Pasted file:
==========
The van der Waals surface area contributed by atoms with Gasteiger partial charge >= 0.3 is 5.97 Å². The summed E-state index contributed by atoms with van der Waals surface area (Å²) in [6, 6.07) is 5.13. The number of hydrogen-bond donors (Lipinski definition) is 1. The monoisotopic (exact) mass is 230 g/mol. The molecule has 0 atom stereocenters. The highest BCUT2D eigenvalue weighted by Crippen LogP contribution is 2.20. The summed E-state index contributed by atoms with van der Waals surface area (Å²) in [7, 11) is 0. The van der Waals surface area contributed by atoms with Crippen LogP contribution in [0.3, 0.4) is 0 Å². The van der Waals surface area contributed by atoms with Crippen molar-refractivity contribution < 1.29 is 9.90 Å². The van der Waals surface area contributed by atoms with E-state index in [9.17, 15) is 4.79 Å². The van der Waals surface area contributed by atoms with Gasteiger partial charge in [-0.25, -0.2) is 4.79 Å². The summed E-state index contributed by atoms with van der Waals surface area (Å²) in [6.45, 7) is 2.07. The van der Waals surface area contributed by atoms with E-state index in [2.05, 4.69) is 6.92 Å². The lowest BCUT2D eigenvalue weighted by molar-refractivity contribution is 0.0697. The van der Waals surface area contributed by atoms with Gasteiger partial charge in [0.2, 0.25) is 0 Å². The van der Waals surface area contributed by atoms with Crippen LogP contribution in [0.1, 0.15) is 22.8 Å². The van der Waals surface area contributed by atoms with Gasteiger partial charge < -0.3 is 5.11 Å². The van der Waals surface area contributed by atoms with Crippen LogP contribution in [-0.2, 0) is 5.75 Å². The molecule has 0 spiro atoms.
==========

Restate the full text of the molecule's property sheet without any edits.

The van der Waals surface area contributed by atoms with Gasteiger partial charge >= 0.3 is 5.97 Å². The summed E-state index contributed by atoms with van der Waals surface area (Å²) in [6, 6.07) is 5.13. The number of hydrogen-bond donors (Lipinski definition) is 1. The monoisotopic (exact) mass is 230 g/mol. The molecule has 0 atom stereocenters. The highest BCUT2D eigenvalue weighted by Crippen LogP contribution is 2.20. The summed E-state index contributed by atoms with van der Waals surface area (Å²) in [7, 11) is 0. The van der Waals surface area contributed by atoms with Crippen LogP contribution in [0.3, 0.4) is 0 Å². The van der Waals surface area contributed by atoms with Crippen molar-refractivity contribution < 1.29 is 9.90 Å². The van der Waals surface area contributed by atoms with E-state index in [9.17, 15) is 4.79 Å². The van der Waals surface area contributed by atoms with Gasteiger partial charge in [-0.25, -0.2) is 4.79 Å². The summed E-state index contributed by atoms with van der Waals surface area (Å²) in [6.45, 7) is 2.07. The van der Waals surface area contributed by atoms with E-state index in [2.05, 4.69) is 6.92 Å². The lowest BCUT2D eigenvalue weighted by molar-refractivity contribution is 0.0697. The van der Waals surface area contributed by atoms with Gasteiger partial charge in [0.2, 0.25) is 0 Å². The van der Waals surface area contributed by atoms with Crippen LogP contribution in [0.1, 0.15) is 22.8 Å². The van der Waals surface area contributed by atoms with Gasteiger partial charge < -0.3 is 5.11 Å². The van der Waals surface area contributed by atoms with Crippen LogP contribution in [-0.2, 0) is 5.75 Å². The molecule has 0 spiro atoms.